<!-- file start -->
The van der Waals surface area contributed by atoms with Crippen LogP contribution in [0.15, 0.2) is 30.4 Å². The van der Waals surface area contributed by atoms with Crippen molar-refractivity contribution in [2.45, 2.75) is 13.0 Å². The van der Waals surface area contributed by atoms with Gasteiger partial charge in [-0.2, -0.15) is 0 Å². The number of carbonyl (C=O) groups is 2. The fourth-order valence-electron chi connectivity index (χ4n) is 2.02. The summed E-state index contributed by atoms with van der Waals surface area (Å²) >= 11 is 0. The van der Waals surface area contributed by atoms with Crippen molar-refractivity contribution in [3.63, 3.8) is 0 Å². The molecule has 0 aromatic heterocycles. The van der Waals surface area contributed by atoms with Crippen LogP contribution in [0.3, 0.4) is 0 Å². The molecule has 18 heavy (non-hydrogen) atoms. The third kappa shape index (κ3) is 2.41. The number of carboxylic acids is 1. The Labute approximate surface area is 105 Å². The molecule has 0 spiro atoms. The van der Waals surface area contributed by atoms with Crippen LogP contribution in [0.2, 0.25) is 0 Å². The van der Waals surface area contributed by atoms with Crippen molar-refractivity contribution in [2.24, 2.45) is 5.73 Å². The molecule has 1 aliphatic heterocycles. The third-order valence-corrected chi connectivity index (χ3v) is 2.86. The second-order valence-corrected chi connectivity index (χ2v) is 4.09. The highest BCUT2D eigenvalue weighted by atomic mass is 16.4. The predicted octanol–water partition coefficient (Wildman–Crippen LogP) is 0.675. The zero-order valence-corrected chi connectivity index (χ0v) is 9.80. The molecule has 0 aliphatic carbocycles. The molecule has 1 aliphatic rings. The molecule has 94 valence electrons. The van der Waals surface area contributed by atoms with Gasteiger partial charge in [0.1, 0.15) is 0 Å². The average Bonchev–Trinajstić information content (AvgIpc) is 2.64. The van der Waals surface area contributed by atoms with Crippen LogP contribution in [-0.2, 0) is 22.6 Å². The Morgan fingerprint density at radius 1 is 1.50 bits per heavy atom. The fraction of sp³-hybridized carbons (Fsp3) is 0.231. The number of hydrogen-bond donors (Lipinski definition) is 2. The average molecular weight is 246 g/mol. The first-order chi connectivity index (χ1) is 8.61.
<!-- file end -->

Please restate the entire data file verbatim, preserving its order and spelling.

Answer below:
The van der Waals surface area contributed by atoms with Crippen LogP contribution in [0.15, 0.2) is 30.4 Å². The van der Waals surface area contributed by atoms with Crippen molar-refractivity contribution in [2.45, 2.75) is 13.0 Å². The van der Waals surface area contributed by atoms with Gasteiger partial charge in [-0.2, -0.15) is 0 Å². The number of carbonyl (C=O) groups is 2. The fourth-order valence-electron chi connectivity index (χ4n) is 2.02. The summed E-state index contributed by atoms with van der Waals surface area (Å²) >= 11 is 0. The van der Waals surface area contributed by atoms with Crippen molar-refractivity contribution in [3.63, 3.8) is 0 Å². The molecule has 0 aromatic heterocycles. The van der Waals surface area contributed by atoms with Crippen LogP contribution in [0.3, 0.4) is 0 Å². The molecule has 18 heavy (non-hydrogen) atoms. The third kappa shape index (κ3) is 2.41. The number of carboxylic acids is 1. The Labute approximate surface area is 105 Å². The molecule has 0 spiro atoms. The van der Waals surface area contributed by atoms with Crippen LogP contribution in [0.2, 0.25) is 0 Å². The van der Waals surface area contributed by atoms with Crippen molar-refractivity contribution in [2.24, 2.45) is 5.73 Å². The molecule has 1 aliphatic heterocycles. The third-order valence-corrected chi connectivity index (χ3v) is 2.86. The second-order valence-corrected chi connectivity index (χ2v) is 4.09. The highest BCUT2D eigenvalue weighted by atomic mass is 16.4. The predicted octanol–water partition coefficient (Wildman–Crippen LogP) is 0.675. The zero-order valence-corrected chi connectivity index (χ0v) is 9.80. The molecule has 0 aliphatic carbocycles. The molecule has 1 aliphatic rings. The molecule has 94 valence electrons. The van der Waals surface area contributed by atoms with Gasteiger partial charge in [0.1, 0.15) is 0 Å². The average Bonchev–Trinajstić information content (AvgIpc) is 2.64. The van der Waals surface area contributed by atoms with Crippen LogP contribution in [-0.2, 0) is 22.6 Å². The Morgan fingerprint density at radius 1 is 1.50 bits per heavy atom. The fraction of sp³-hybridized carbons (Fsp3) is 0.231. The number of hydrogen-bond donors (Lipinski definition) is 2. The average molecular weight is 246 g/mol. The first-order chi connectivity index (χ1) is 8.61.